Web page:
The Inventors, in at least one embodiment, have discovered that at least one contribution to generating maximally strong interference patterns, and therefore as great as possible a signal-to-noise ratio of the phase measurements in a focus-detector arrangement, can be achieved if the intensity contributions of the interfering radiation components are as far as possible equal in size. It has furthermore been discovered that when the radiation passes through a phase grating, this situation can be achieved precisely when the phase grating, which as is known consists of a multiplicity of periodically arranged grating bars and gaps existing between the grating bars, is designed so that on the one hand a phase change of π or λ/2 occurs between neighboring rays which pass through the bars and gaps, as a basic condition for creation of the interference pattern, but on the other hand the intensity of the radiation behind the gap and the radiation behind the bar is also as equal as possible.

To this end the Inventors propose, in at least one embodiment, that the phase grating be configured, in respect of bar height and a filler material lying in the grating gaps, so as to obtain both the desired phase change and an identical attenuation of the radiation, regardless of whether it passes through the bars or the gaps with the filler material.

Accordingly, the Inventors propose, in at least one embodiment, that a focus-detector arrangement known per se of an X-ray apparatus for generating projective or tomographic phase contrast recordings of a subject, consisting of at least:

  • a radiation source for generating X-radiation and irradiating the subject,
  • a phase grating arranged behind the subject, which generates an interference pattern of the X-radiation in a predetermined energy range, and
  • an analysis-detector system which detects at least the interference pattern generated by the phase grating in respect of its phase shift with position resolution,
  • should be improved so that it has the following properties:
  • in the gaps between its bars, the phase grating should comprise a filler material whose linear attenuation coefficient in the relevant energy range is greater than that of the bars,
  • the height of the filler material in the gaps should be dimensioned on the one hand so that the X-radiation with the energy used for measuring the phase shift generates a phase shift in the X-radiation such that, after the phase grating, the rays which pass through the bars are phase shifted by one half wavelength relative to the rays which pass through the gaps with the filler material,
  • and the height of the filler material in the gaps should on the other hand be dimensioned so that the attenuation of the X-radiation, at least in relation to the energy used for measuring the phase shift, is the same when passing through the bars and when passing through the filler material.

Such matching of the bar height of the grating material to the height of the filler material may readily be carried out by trials with corresponding materials suitable for the production of gratings and for filling the bars. As an alternative, it is naturally also possible to calculate the corresponding heights of the bars and of the filler material analytically from the known absorption coefficients and refractive indices.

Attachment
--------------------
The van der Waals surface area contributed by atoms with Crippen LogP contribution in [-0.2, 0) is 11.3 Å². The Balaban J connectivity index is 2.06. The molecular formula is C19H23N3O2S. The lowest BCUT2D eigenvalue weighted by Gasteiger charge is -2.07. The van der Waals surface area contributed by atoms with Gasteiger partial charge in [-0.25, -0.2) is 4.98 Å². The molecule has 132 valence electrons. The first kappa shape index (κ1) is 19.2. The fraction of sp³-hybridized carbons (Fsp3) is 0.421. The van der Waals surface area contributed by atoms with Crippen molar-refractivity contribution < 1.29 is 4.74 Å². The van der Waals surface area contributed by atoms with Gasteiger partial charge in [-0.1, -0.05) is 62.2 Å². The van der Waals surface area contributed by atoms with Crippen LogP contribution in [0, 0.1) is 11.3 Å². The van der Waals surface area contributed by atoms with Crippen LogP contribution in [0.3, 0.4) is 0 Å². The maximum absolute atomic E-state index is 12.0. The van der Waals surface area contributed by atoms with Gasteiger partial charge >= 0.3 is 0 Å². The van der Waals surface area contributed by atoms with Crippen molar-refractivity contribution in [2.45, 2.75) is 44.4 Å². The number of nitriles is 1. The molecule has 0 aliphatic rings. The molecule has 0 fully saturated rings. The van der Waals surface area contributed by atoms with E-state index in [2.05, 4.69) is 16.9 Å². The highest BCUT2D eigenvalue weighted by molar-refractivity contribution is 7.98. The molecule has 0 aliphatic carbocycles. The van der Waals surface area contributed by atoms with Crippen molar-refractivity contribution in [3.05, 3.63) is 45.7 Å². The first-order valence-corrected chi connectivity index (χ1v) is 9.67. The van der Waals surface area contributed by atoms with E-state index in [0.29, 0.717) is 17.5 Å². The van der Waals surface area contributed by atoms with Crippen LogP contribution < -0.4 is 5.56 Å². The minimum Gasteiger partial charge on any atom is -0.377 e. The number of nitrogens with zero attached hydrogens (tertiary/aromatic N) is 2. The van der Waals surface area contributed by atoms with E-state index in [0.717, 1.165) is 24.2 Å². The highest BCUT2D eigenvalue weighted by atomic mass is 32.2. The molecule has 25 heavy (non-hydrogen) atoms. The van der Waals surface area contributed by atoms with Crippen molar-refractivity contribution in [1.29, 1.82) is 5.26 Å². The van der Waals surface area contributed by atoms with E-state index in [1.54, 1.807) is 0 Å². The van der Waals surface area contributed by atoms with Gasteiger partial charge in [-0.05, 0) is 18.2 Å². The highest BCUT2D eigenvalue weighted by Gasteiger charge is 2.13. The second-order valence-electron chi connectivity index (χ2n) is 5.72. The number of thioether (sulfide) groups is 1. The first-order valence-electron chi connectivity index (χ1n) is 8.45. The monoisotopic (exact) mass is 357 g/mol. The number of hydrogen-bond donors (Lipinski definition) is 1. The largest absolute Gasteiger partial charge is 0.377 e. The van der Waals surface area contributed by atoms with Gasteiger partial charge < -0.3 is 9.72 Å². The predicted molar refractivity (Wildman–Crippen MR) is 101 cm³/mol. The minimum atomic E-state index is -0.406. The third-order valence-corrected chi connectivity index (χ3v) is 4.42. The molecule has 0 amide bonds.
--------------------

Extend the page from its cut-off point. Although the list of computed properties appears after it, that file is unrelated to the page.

So that the radiation, which passes through the grating gaps and the filler material, has a phase difference of π or λ/2 relative to the radiation which passes through the grating bars, the following condition must be satisfied:
δF h FS h S+δ/2.  (3)

Here, δF and δS respectively denote the real decrement of the refractive index of the filler material and of the material of the bars, hF and hS respectively denote the height of the filler material and of the bars, and λ denotes the wavelength of the X-radiation in question.

So that the radiation, which passes through the grating gaps and the filler material, has the same attenuation as the radiation which passes through the grating bars, the following condition must be satisfied:
μFhFshs.  (4)

Here, μF and μS respectively denote the absorption coefficients of the filler material and of the material of the bars and hF and hS respectively denote the height of the filler material. Strictly speaking, the energy dependency of the absorption coefficients should also be taken into account in this case.

In order to simplify the production of the gratings, the Inventors, in at least one embodiment, furthermore propose to construct the phase gratings from a plurality of sub-gratings arranged in direct succession. This reduces the bar height, usually according to the number of sub-gratings used, so that a simple production processes can also be used.

If a plurality of successively arranged sub-gratings are used, it is furthermore advantageous that, for each of the sub-gratings, the height of the filler material in the gaps be dimensioned so that the X-radiation with the energy used for measuring the phase shift generates a phase shift of λ/2 in the X-radiation, and that the attenuation of the X-radiation after each sub-grating, at least in relation to the energy used for measuring the phase shift, is the same when passing through the bars and when passing through the filler material in the gaps.

In order to further simplify production, another advantageous embodiment proposes that

  • at least one of the sub-gratings comprises filler material to the height of the bars,
  • at least one of the sub-gratings does not comprise filler material in the gaps,